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Grant Programme against Marine Litter

Marine Litter

Marine litter prevention through reduction, sustainable design and recycling of plastic packaging

Grant recipient

Deutsche Gesellschaft für Internationale Zusammenarbeit (GIZ) GmbH

Measures

  • Improvement of municipal plastic waste management and circular economy systems to reduce marine plastic pollution
  • Design of sustainable alternatives for single-use plastic packaging with stakeholders across the whole plastic value chain
  • Consultancy at national level on Extended Producer Responsibility policies in Thailand
  • Knowledge-sharing on marine litter prevention at regional level within Southeast Asia

Duration

ongoing

2022-10-01 till 2025-11-30

Location

Thailand

Funding Amount

5,000,000.00 €

Reducing marine litter: What are the actual challenges in Thailand?

Thailand is particularly rich in marine biodiversity. Its coastal and marine regions host mangrove forests, sea grass and coral reef ecosystems including hard corals, 2000 species of marine molluscs, 11,900 species of marine invertebrates, and more than 2,000 marine fish species, accounting for ten percent of fish species worldwide, as well as 20 species of cetaceans. To safeguard its rich coastal and marine biodiversity, Thailand has 28 Marine Protected Areas (MPAs).

At the same time, Thailand ranks among the world’s top 10 countries for plastic leakage into the sea. Thailand has experienced increasing levels of waste generation linked to a rapid economic growth, urbanisation, rising tourism numbers and changing consumption and production patterns. Currently, around 22 percent of Thailand’s solid waste remain not collected or recycled, which contributes to plastic leakage into water systems and the sea. Plastic pollution threatens marine biodiversity, but also affects Thailand’s fisheries and aquaculture as well as its tourism industry, which is a main economic driver of the country.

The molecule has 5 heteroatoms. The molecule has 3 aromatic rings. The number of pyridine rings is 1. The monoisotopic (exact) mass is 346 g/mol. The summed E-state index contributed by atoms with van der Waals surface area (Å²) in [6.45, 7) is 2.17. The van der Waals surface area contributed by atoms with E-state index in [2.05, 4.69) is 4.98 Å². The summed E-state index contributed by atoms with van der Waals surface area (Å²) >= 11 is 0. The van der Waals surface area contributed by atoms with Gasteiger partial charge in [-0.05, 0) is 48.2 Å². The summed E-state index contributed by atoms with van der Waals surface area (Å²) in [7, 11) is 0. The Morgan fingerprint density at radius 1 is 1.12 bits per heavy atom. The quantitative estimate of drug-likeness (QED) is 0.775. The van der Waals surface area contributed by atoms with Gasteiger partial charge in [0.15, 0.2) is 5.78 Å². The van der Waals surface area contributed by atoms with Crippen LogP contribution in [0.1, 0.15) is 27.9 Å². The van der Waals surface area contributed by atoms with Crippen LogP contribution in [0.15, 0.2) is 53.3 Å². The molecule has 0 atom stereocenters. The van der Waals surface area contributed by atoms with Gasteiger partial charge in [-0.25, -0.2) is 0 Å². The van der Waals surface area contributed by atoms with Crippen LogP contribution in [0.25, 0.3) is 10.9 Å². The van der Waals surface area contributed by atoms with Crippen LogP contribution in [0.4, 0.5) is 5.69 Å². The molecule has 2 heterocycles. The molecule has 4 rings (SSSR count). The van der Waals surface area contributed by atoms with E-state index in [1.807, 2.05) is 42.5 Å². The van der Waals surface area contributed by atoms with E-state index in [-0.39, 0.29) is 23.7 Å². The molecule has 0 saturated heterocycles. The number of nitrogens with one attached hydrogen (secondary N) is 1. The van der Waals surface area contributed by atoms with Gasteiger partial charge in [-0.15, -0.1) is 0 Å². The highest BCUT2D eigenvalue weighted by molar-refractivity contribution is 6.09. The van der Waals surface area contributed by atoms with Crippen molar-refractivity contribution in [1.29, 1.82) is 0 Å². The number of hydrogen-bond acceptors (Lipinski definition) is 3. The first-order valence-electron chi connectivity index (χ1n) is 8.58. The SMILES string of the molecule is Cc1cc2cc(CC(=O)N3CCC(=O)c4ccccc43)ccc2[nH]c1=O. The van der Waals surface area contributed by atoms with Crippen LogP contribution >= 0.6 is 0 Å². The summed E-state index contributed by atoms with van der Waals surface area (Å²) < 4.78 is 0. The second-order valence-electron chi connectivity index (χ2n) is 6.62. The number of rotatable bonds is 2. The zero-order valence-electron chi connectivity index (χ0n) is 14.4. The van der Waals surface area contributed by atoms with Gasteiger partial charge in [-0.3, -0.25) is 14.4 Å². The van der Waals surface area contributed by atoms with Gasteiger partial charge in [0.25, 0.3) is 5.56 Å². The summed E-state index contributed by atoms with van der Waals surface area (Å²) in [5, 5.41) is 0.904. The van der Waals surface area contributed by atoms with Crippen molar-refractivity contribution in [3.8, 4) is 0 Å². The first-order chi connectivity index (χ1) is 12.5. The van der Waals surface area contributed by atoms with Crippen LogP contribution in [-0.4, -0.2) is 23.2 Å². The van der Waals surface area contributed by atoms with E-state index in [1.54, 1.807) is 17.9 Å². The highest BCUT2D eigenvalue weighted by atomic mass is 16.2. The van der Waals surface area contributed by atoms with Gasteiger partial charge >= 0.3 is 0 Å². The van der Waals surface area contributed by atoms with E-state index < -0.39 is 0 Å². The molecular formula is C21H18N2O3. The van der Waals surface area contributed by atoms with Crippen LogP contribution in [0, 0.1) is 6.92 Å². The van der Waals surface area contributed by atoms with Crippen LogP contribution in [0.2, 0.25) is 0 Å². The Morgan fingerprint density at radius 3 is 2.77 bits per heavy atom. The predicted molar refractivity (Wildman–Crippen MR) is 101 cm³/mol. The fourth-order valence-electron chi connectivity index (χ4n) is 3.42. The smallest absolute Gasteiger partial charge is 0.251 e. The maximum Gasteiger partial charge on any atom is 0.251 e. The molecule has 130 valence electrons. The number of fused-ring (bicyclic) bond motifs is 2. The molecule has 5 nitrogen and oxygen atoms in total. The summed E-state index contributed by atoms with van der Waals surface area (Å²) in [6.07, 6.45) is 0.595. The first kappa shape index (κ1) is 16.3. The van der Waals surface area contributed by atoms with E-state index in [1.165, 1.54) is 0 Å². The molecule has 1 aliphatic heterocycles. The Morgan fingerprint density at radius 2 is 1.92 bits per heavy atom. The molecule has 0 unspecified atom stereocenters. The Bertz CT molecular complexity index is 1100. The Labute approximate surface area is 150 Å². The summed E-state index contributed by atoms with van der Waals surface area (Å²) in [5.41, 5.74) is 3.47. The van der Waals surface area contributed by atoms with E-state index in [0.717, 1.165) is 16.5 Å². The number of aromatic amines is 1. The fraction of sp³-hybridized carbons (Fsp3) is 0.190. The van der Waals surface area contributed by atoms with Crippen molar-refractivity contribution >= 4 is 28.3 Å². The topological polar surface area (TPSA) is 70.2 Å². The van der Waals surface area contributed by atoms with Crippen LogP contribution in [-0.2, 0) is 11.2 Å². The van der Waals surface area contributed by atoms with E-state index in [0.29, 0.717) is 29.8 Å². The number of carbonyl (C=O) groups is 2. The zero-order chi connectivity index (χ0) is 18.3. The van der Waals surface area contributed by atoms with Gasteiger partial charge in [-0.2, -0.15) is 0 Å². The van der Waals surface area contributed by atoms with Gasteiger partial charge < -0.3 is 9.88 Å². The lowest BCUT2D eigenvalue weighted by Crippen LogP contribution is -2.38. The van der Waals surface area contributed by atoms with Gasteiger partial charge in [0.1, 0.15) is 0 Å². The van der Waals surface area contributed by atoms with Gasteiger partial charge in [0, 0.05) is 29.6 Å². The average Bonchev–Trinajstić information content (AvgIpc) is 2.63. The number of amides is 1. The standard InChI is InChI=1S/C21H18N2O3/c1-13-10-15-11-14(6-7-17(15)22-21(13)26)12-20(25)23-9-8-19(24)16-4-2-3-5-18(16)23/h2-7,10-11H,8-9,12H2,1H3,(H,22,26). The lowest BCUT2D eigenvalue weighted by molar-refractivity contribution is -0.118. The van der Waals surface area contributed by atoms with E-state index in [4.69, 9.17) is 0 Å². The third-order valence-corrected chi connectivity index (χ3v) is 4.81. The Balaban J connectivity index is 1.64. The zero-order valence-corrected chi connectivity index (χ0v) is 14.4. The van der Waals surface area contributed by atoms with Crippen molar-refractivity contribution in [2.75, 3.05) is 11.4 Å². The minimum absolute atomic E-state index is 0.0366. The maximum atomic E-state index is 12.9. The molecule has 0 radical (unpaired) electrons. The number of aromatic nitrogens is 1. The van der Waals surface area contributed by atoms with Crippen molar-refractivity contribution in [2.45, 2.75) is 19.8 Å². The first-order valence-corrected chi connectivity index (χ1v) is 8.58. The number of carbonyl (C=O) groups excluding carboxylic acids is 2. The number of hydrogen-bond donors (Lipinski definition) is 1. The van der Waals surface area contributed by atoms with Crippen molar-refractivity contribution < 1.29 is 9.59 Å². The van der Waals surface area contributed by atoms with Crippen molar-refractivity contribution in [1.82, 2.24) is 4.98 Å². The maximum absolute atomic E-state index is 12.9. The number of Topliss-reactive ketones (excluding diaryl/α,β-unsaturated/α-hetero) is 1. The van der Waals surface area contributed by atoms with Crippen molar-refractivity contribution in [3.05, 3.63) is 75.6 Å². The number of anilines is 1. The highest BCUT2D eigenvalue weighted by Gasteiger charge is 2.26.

Thailand’s waste management challenges concern financing solid waste management, human and organisational capacities amongst local administrations, especially on smaller islands. Furthermore, policy approaches such as Extended Producer Responsibility and packaging design for reuse and recycling are still new for business stakeholders along the packaging value chain.

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What contribution does the project make to reducing marine litter?

MA-RE-DESIGN addresses both plastic waste management and sustainable packaging design in Thailand. At local level, MA-RE-DESIGN works together with two municipalities near biodiversity hotspots to increase separate plastic waste collection, sorting and recycling. Also, local circular economy plans will be developed, which will then serve as replicable examples for other parts of Thailand. To design sustainable alternatives for single-use plastic packaging and products that are reusable, recyclable or biodegradable/compostable, the project engages with a broad stakeholder network across the plastic value chain. As the tourism industry plays an important role in preventing marine litter, MA-RE-DESIGN develops measures to avoid single-use plastic packaging and products in this sector, such as cups, plates, cutlery, straws, food containers, soap containers and bottles. At national level, the project supports strategy development to enhance packaging waste management through, for example, an Extended Producer Responsibility (EPR) system. Since marine litter prevention requires a concerted approach within Southeast Asia as a whole, the project also fosters regional knowledge exchange and capacity building. MA-RE-DESIGN involves a wide range of stakeholders, including different actors from the plastic packaging value chain, tourism, public decision-makers, consumers and citizens, national park authorities, community waste collection groups and informal waste workers.